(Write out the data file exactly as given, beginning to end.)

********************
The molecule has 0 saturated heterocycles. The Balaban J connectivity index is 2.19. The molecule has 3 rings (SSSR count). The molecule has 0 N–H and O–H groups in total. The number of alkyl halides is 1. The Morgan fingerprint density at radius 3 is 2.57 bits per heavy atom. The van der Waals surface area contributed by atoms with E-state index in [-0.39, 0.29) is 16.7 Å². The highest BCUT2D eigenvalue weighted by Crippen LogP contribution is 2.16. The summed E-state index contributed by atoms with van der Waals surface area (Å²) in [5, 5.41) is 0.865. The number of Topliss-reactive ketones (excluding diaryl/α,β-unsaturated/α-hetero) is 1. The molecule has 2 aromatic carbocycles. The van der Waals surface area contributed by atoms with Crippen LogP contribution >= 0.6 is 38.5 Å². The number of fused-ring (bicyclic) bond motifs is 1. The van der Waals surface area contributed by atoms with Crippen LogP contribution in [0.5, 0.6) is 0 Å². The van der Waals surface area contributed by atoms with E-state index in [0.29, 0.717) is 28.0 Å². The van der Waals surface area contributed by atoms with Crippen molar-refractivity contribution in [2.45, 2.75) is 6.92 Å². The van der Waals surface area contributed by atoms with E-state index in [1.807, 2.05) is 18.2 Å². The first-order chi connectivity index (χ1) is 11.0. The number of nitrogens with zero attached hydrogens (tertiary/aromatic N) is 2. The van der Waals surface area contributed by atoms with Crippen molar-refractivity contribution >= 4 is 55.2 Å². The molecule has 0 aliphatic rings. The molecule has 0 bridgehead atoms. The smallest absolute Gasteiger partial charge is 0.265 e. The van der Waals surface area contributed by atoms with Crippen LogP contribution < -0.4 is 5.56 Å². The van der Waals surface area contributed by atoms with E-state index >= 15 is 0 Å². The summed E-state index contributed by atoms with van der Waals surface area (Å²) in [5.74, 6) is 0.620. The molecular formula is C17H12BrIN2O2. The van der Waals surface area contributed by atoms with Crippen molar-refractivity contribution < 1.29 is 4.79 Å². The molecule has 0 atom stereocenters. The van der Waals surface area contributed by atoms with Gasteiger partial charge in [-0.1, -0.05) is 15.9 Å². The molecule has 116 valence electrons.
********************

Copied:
The molecule has 0 saturated heterocycles. The Balaban J connectivity index is 2.19. The molecule has 3 rings (SSSR count). The molecule has 0 N–H and O–H groups in total. The number of alkyl halides is 1. The Morgan fingerprint density at radius 3 is 2.57 bits per heavy atom. The van der Waals surface area contributed by atoms with E-state index in [-0.39, 0.29) is 16.7 Å². The highest BCUT2D eigenvalue weighted by Crippen LogP contribution is 2.16. The summed E-state index contributed by atoms with van der Waals surface area (Å²) in [5, 5.41) is 0.865. The number of Topliss-reactive ketones (excluding diaryl/α,β-unsaturated/α-hetero) is 1. The molecule has 2 aromatic carbocycles. The van der Waals surface area contributed by atoms with Crippen LogP contribution >= 0.6 is 38.5 Å². The number of fused-ring (bicyclic) bond motifs is 1. The van der Waals surface area contributed by atoms with Crippen LogP contribution in [0.5, 0.6) is 0 Å². The van der Waals surface area contributed by atoms with E-state index in [0.29, 0.717) is 28.0 Å². The van der Waals surface area contributed by atoms with Crippen molar-refractivity contribution in [2.45, 2.75) is 6.92 Å². The van der Waals surface area contributed by atoms with E-state index in [1.807, 2.05) is 18.2 Å². The first-order chi connectivity index (χ1) is 11.0. The number of nitrogens with zero attached hydrogens (tertiary/aromatic N) is 2. The van der Waals surface area contributed by atoms with Crippen molar-refractivity contribution >= 4 is 55.2 Å². The molecule has 0 aliphatic rings. The molecule has 0 bridgehead atoms. The smallest absolute Gasteiger partial charge is 0.265 e. The van der Waals surface area contributed by atoms with Crippen LogP contribution < -0.4 is 5.56 Å². The van der Waals surface area contributed by atoms with E-state index >= 15 is 0 Å². The summed E-state index contributed by atoms with van der Waals surface area (Å²) in [5.74, 6) is 0.620. The molecular formula is C17H12BrIN2O2. The van der Waals surface area contributed by atoms with Crippen molar-refractivity contribution < 1.29 is 4.79 Å². The molecule has 0 atom stereocenters. The van der Waals surface area contributed by atoms with Gasteiger partial charge in [-0.1, -0.05) is 15.9 Å². The molecule has 116 valence electrons.